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With one word, a federal judge has described not only John Ashcroft’s handling of the Department of Justice, but also the Bush administration’s policy of citing national security as the
reason why it’s trying to hide the Constitution from
U.S. District Judge Robert G. Doumar says Ashcroft’s super-secret policies and violation of basic Constitutional guidelines sounds "idiotic."
Yaser Esam Hamdi, 21, an American citizen born in Louisiana
but captured in Afghanistan, has been confined at the Norfolk (Va.) Naval Station since April 5. The Justice Department claims that since Hamdi is a captured enemy combatant not only isn’t he entitled to legal representation but can be held indefinitely since he hasn’t been charged with any crime. "That sounds idiotic, doesn’t it?" asks Judge Doumar. Ashcroft also believes it’s the government’s right to record all lawyer-client communication; Judge Doumar, citing the Constitution and more than two centuries of American legal precedent, disagrees.
In a related case, U.S. District Judge Gladys Kessler will decide if the government has any Constitutional basis to keep secret the names and charges against those it currently
detains as terrorists. Ironically, the Justice Department admits that many of those it’s hiding from the public are not terrorist suspects. In numerous actions, Ashcroft and Vice-President Dick Cheney have retreated into their bunkers, arguing that the secrecy and the shredding of Constitutional guidelines are necessary for national
security. Cheney himself told the Senate leadership in
February that Bush officials would probably defy all
attempts to question them about what they knew before and
after the Sept. 11 attacks. Both Ashcroft and Cheney have
labeled dissent, even by leaders of both major political
parties, to be unpatriotic, something that should cause even
more fear in Americans than anything that happened Sept. 11.
The Bush administration’s quest for secrecy is understandable, considering it was primarily staring at headlights prior to Sept. 11. Newsweek and numerous other publications now report that the Bush administration, probably for political reasons, discounted the Clinton administration’s severe and substantial warnings about terrorist activities. Ashcroft himself opposed an FBI proposal to add more counter-terrorism agents. Numerous memos by the CIA, backed by data from foreign intelligence agencies, were shuffled into a bureaucratic limbo by the Bush administration. These are the same leaders who agreed that color-coded days was a brilliant concept are now chomping away at our civil rights.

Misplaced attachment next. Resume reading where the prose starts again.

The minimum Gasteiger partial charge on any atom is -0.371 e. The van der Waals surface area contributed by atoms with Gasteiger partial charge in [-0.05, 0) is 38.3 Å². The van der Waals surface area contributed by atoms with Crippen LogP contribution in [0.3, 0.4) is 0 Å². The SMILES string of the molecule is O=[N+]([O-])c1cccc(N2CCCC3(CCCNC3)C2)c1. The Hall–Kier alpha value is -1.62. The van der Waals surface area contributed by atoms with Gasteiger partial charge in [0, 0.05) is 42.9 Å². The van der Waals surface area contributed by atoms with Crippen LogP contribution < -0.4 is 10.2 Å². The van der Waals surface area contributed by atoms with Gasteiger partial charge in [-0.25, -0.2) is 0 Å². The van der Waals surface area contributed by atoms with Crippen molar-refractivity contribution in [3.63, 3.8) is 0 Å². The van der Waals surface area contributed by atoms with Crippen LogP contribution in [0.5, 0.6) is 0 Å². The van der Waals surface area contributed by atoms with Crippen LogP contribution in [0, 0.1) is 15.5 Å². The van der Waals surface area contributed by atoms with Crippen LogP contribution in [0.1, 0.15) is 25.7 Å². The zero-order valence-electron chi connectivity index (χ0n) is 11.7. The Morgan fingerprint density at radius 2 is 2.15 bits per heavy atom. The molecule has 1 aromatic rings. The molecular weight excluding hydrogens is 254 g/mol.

In the first weeks after the attacks, Americans gave the government wide latitude to seek out and destroy those responsible. The people realized they may have to temporarily yield a few of their own civil rights to gain their permanent security, a reality of life but one that would have shocked and saddened the nation’s founders who wrote our keystone documents under terrors we can’t even imagine.
John Ashcroft saw the confusion after Sept. 11 as political convenience. Within two months, drafted in secret under a cloak of "national security," Ashcroft had bullied Congress to pass the USA Patriot Act. Most of Congress now admit they didn’t read the 342-page document which butts against Constitutional protections of the First (free speech), Fourth (unreasonable searches), Fifth (right against self-incrimination), and Sixth (due process) amendments.
President Bush–in Europe telling our allies that the reason to modernize the military is to make it more modern–has cloaked himself in the fiction of national security to justify a political agenda of secrecy. His popularity rating remains over 60 percent, even though his leading political advisor joyfully proclaims that the events of Sept. 11 should help elect more Republicans in the Fall elections.
What the President and his advisors must understand, yet may not be prepared to admit, is that Americans are giving unprecedented support not because they believe the President is a brilliant war leader but because they believe in the country, and hope that solidarity and increased vigilance will be the fortress against continued attacks upon the nation.
FBI director Robert Mueller, acknowledging numerous problems in America’s intelligence-gathering and analysis, and in announcing a massive reorganization of his agency, says the FBI "has been the agency to protect the rights of others."
As long as John Ashcroft, Dick Cheney, and numerous Bush officials believe the Constitution is nothing more than a scrap of paper to be used to justify a cover-up for their own problems, then anything Mueller says is nothing more than empty rhetoric.
It is important to destroy terrorism. It’s just as important we don’t destroy the American fabric to do so.
Walter M. Brasch, Ph.D. is a professor of journalism at Bloomsburg University. His most recent book is Bill Clinton: The Joy of Sax. Walt has been sidelined with a nasty illness the past few weeks and is just now getting some of his old energy back. He love to hear from you and may be reached at firstname.lastname@example.org.